Bookmark   May 21, 2013 at 9:20AM
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asleep_in_the_garden

As for the mold,sprinkle cinnamon(without sugar please)all over the molded area. It won't hurt your plant and it should kill the mold.

Hope this helps! :)

    Bookmark   May 21, 2013 at 10:13AM
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Palm_shade

Thanks, I used the fork technique and found some pure ground cinnamon in the cupboard lol so ive used abit of that.
I think its the compost its new and ive not seen mould before. Im going to get a new bag of compost at the weekend aswell with the perlite, any particular recommendations for Areca palm other than multi purpose compost? Mine was pretty cheap not sure why but about 20% less than the branded stuff. It has a peat content of 1-39% I read they like peaty mix but didnt say what also read a sandy mix but nothing really specific, I figure im redoing it I may as well do it properly.

    Bookmark   May 21, 2013 at 4:01PM
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Tiffany, purpleinopp GardenWeb, Z8b Opp, AL

If water flows out as fast as you can pour it on, that's good, well drained.

I didn't know it was dangerous from Asbestos (in the past.) Scary! TY for sharing the excellent info, Rhizo!

Are these palms in the pot?

    Bookmark   May 21, 2013 at 4:59PM
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emerald1951

Hi all, I hope you don't mind me posting in your thread, but this thread is very interesting to me because I get this mold on all my pots in the winter time in the house that seems to be the only time it happens...
I mix MG cactus mix and MG orchid mix and MG perilite...
equal parts of each..its very fast draining and drying..I really like it for everything...but why the mold??? linda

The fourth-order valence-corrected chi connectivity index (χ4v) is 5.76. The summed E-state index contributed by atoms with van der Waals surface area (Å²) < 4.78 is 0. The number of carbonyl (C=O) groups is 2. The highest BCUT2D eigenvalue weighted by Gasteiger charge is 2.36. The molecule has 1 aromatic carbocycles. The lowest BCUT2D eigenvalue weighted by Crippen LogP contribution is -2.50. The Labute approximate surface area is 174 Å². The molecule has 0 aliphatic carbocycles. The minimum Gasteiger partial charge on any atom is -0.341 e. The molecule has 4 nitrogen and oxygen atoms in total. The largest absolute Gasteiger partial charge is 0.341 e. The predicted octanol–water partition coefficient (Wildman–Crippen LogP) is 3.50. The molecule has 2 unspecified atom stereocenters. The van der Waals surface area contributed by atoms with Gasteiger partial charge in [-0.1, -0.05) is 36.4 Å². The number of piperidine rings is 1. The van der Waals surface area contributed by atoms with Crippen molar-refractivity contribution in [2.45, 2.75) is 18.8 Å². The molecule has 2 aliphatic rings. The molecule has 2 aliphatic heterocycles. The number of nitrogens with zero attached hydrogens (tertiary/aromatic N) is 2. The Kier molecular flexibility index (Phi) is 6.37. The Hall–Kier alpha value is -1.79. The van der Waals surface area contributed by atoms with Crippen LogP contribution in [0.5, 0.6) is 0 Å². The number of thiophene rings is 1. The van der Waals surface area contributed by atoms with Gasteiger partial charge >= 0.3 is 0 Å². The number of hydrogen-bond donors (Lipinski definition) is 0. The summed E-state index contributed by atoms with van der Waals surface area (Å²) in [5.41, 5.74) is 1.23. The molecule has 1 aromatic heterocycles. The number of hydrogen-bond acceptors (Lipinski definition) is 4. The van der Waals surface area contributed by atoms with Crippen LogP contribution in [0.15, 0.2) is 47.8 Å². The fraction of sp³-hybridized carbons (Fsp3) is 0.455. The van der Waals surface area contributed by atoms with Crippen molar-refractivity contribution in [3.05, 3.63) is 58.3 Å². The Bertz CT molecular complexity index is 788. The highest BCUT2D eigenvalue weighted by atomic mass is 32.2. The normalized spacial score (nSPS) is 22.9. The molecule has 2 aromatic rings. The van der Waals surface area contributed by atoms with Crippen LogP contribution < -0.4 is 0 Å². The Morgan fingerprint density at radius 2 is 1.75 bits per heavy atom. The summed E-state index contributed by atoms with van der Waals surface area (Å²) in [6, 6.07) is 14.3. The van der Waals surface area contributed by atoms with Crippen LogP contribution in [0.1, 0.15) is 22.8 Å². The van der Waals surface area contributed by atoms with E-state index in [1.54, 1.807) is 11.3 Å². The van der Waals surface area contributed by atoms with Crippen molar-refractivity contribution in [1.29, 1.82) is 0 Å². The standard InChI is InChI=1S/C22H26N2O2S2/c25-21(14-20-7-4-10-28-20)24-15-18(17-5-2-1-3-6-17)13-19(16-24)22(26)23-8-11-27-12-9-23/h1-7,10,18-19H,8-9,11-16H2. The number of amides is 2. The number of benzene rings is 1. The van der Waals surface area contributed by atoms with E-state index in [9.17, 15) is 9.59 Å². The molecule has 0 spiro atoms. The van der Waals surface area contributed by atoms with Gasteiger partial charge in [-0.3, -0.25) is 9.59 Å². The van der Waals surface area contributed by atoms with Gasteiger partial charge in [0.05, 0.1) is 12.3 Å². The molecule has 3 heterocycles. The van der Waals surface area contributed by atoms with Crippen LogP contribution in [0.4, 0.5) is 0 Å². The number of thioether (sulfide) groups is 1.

Bookmark   May 21, 2013 at 8:00PM
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KatherynIridaceae

I would re-pot it honestly. It's not worth the risk to the plant or your health to just leave it be. Scrape off the mold and excess mix and give a good bit of perlite and plain potting mix. I might also, if it becomes difficult to keep properly hydrated, give it a thin layer of mulch, (pebbles not organic material), A fluffy, dry potting mix like what i'm suggesting might need the mulch just to keep the soil on the surface from running off when you water it.

    Bookmark   May 23, 2013 at 10:13PM
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hexalm

I'd expect this to be mostly harmless. They're hyphae, i.e., a mass of many of the mycelium (quasi-root like strands) of the fungus. Keep in mind these aren't interested in living plant matter. Looks like it's growing exclusively around the soil line, and not climbing the stalk.

I've encountered this in high moisture, low airflow environments with organic media. In fact, if you sterilize an organic medium, you're more likely to see this as it's fresh for the colonizing with no competition. I'd expect it to Peter out at some point.
Kind of hard to make them go away in my experience. I had sterilized some reused old gritty mix (came in some plants from Al himself) to try and root some random bits of houseplant I'd collected. When this stuff showed up all over the bark I tried cinnamon as well as chamomile tea. No effect. However, time seemed to take care of it, eventually.

    Bookmark   May 24, 2013 at 2:25AM
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DocHudson(6 / NYC)

Just curious, what solved the problem?

I seem to have the same problem. Inputs welcome on this (http://forums2.gardenweb.com/forums/load/houseplt/msg111111451346.html?2) thread.

    Bookmark   November 21, 2013 at 2:48PM